Saturday, March 8, 2014

Egypt's "Abortion" Program

After reading again the story of Pharaoh's purge of the Hebrew male children, it occurred to me that he would have preferred abortion to infanticide, but they could not abort without knowing the child’s sex. Thus, the midwives were told to kill male children “on the delivery stool”; the closest thing to abortion.
It appears that the midwives excuse for not killing the male children—that Hebrew women were more vigorous than their Egyptian counterparts and “give birth before the midwives arrive,”—maintained male births and the Hebrew nation continued to flourish.
Developing nations, where the birthrate is high, commonly practice population control by abortion—often pressured by wealthier nations. But abortion in developed countries reduces the birthrate to well below the replacement rate of 2.4 live births per couple. Quebec leads the way with a birthrate of only 1.4.
China and India have a disproportionate male population due abortion or infanticide of females as male children are preferred. This shortage of marriageable women leads to bartering and kidnapping girls for marriage.
Birth is simply a growing event in life, like puberty, the first sexual experience and sickness. Thus there is only a fine line between abortion and infanticide, the latter growing in western nations.
Killing children is recognized as the most heinous of crimes and those who prey on children are the worst pariahs of society. The unborn are the most defenseless of all, yet they are often disposed of with the least regret. In the “Christian” west, we cannot point too many fingers at the king of Egypt.

Sunday, March 2, 2014

Polygamy and Adultery

Legalization of gay marriage opens the door to other marriage relationships—in particular, acceptance of polygamy. 

At the time of writing, polygamy exists in the province of British Columbia and it is not pursued by the police. This is partly because to do so would provoke a challenge under the Canadian Charter of Rights and Freedoms. Approval of one alternate form of marriage reduces the defence against others.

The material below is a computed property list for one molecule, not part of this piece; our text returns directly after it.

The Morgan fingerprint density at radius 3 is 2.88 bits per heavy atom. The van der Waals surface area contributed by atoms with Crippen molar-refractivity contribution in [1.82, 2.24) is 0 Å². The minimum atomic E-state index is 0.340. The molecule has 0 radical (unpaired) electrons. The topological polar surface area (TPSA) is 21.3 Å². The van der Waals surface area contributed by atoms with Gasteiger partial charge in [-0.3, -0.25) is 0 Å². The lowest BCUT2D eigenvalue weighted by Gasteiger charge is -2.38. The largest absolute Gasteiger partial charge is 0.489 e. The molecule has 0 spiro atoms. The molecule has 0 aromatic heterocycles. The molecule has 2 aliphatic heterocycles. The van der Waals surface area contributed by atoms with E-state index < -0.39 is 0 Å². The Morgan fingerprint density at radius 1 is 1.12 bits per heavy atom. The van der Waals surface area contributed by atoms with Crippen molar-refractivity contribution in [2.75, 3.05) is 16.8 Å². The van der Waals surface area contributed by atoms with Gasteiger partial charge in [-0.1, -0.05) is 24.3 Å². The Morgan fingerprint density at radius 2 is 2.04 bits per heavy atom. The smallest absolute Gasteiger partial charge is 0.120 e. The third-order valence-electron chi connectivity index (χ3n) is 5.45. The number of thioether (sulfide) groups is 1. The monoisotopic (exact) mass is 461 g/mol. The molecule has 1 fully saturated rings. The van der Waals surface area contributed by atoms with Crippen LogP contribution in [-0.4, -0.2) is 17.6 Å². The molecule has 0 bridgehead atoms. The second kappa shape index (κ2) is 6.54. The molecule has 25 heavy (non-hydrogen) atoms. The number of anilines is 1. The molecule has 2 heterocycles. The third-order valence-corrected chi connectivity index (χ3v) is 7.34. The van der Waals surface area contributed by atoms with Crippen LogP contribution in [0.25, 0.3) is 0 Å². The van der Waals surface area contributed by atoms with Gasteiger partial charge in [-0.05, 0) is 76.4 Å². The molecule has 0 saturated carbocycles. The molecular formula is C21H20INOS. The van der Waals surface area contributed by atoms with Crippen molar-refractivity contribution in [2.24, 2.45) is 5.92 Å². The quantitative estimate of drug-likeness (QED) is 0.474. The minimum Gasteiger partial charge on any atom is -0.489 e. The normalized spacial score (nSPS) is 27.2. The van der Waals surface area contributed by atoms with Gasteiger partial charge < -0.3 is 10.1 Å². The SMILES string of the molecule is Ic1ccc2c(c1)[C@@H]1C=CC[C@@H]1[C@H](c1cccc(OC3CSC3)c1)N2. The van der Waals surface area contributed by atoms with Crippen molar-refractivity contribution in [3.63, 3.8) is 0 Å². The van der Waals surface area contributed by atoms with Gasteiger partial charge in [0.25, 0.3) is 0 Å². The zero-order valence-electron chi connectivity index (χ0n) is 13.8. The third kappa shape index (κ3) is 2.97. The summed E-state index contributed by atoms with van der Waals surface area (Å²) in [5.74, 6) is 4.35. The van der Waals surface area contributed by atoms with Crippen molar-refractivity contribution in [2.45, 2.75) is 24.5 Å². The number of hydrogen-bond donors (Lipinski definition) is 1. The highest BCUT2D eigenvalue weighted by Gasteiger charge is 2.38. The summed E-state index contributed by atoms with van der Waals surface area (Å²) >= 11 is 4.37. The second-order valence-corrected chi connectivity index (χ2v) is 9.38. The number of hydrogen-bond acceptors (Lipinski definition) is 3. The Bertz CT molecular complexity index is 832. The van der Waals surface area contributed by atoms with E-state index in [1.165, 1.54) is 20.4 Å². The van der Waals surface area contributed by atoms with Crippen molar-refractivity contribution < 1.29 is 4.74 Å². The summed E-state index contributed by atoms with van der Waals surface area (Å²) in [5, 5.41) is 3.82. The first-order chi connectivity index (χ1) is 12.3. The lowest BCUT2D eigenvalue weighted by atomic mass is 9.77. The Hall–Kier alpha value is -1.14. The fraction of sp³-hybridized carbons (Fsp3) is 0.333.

Polygamy was practised in Old Testament times, but this and other readings indicate that it was not very satisfactory, recall Hannah and Peninah, 1 Samuel 1:1–7. Both of Jacob’s wives were unhappy, Leah because she was not loved and Rachel because she was barren. While tolerated in the Old Testament, it was illicit by New Testament times when Jesus repeated the creation ideal of one man and one woman, Matthew 19:4–6. 

Polygamy may not yet be a serious issue, but adultery is rampant and repeats all the problems of polygamy—humiliation, jealousy and possible abandonment. The problem, unfortunately, is not restricted to the married partners. It has its effect on their children. 

Hagar’s child Ishmael copied the scorn of his mother, Gen. 16:3–4; 21:8–9, and rival children from David’s wives turned to violence and murder. Similarly, children in adulterous homes often suffer lifelong trauma, and may develop habits of their adulterous parents in adult life. 

The greatest security we can give children is a home that is secure in its parental relationships—where two parents of opposite sex love and respect each other.